Hiroshima Summit, May 19-21: Pianist Martha Argerich calls for protection of lives beyond nationality

Message to the Chugoku Shimbun

Concerned about young victims due to Russian invasion

by Miho Kuwajima, Staff Writer

Before the summit meeting of the G7 (The Group of Seven industrialized nations), to be held in Hiroshima in May, the Chugoku Shimbun interviewed Martha Argerich, 81, one of the world’s leading pianists who serves as the city’s Hiroshima Cultural Ambassador. She was concerned about the current situation in which Russia’s invasion of Ukraine has claimed the lives of young people sent to the battlefield, and appealed to the leaders of each country that what was important was life, not showing off power.

Ms. Argerich cited the atomic bombings by the U.S. military and the Holocaust (genocide of Jewish people) by Nazi Germany as the two biggest tragedies of the 20th century. She was heartbroken that many people had been killed in horrible ways, and resented we had learned nothing so far from the reality of the ongoing arms race.

When asked about the significance of the Hiroshima Summit, she expressed concern about the use of force in the invasion of Ukraine, saying, “Older people are ordering young people to go (to war), sitting comfortably in offices. Young people have to kill each other though they don’t hate each other.” Mentioning Chiune Sugihara, a diplomat who saved many Jews during World War II by issuing “visas for life,” she said he had defied the organization and saved lives. She urged government officials to consider protecting the life of each person, regardless of nationality.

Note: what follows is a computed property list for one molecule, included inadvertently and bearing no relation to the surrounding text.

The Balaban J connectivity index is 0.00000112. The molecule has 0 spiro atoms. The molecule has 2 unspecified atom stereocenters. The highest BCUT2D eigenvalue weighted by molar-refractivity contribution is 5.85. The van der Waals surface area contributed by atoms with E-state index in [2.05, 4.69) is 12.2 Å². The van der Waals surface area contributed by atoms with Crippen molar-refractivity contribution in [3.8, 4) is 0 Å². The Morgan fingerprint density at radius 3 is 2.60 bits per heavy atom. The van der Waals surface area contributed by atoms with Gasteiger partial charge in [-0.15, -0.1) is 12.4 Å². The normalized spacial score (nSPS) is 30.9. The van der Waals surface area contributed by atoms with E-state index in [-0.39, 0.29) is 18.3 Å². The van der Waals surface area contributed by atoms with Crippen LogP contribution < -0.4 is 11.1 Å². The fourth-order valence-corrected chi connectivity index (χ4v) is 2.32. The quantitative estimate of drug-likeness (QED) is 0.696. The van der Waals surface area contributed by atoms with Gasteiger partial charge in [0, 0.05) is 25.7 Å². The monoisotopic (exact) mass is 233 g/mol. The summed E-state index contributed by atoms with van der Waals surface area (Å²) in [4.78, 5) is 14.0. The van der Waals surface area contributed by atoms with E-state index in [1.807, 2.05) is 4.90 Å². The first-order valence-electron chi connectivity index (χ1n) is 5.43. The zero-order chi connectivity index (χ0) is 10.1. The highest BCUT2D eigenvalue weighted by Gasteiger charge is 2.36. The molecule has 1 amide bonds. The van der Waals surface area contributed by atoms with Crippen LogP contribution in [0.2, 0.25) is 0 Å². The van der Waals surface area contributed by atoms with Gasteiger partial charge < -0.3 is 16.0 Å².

Originally from Argentina, Ms. Argerich has been invited to perform with renowned orchestras, conductors, and at music festivals. With the idea of “music against crime,” she has also conveyed the preciousness of peace and love for people through her music. In August 2015, the 70th anniversary of the atomic bombing, she performed with the Hiroshima Symphony Orchestra (HSO). At that time, she visited the city of Hiroshima and played, for the first time, the piano left behind by Akiko Kawamoto, a female student who died in the A-bombing at the age of 19, and was deeply moved.

In 2015, she became Peace and Music Ambassador for the HSO, and in 2019, Hiroshima Cultural Ambassador. In 2020, she was scheduled to perform a concerto on an A-bombed piano with the HSO, but had to give up due to the spread of new coronavirus. In this message, she said that she hoped to be able to perform with the HSO again in Hiroshima.

Ms. Argerich responded to the Chugoku Shimbun’s questions via voice recording through Shoji Sato, 72, a staff member at the music office KAJIMOTO (based in Tokyo).

(Originally published on January, 1, 2023)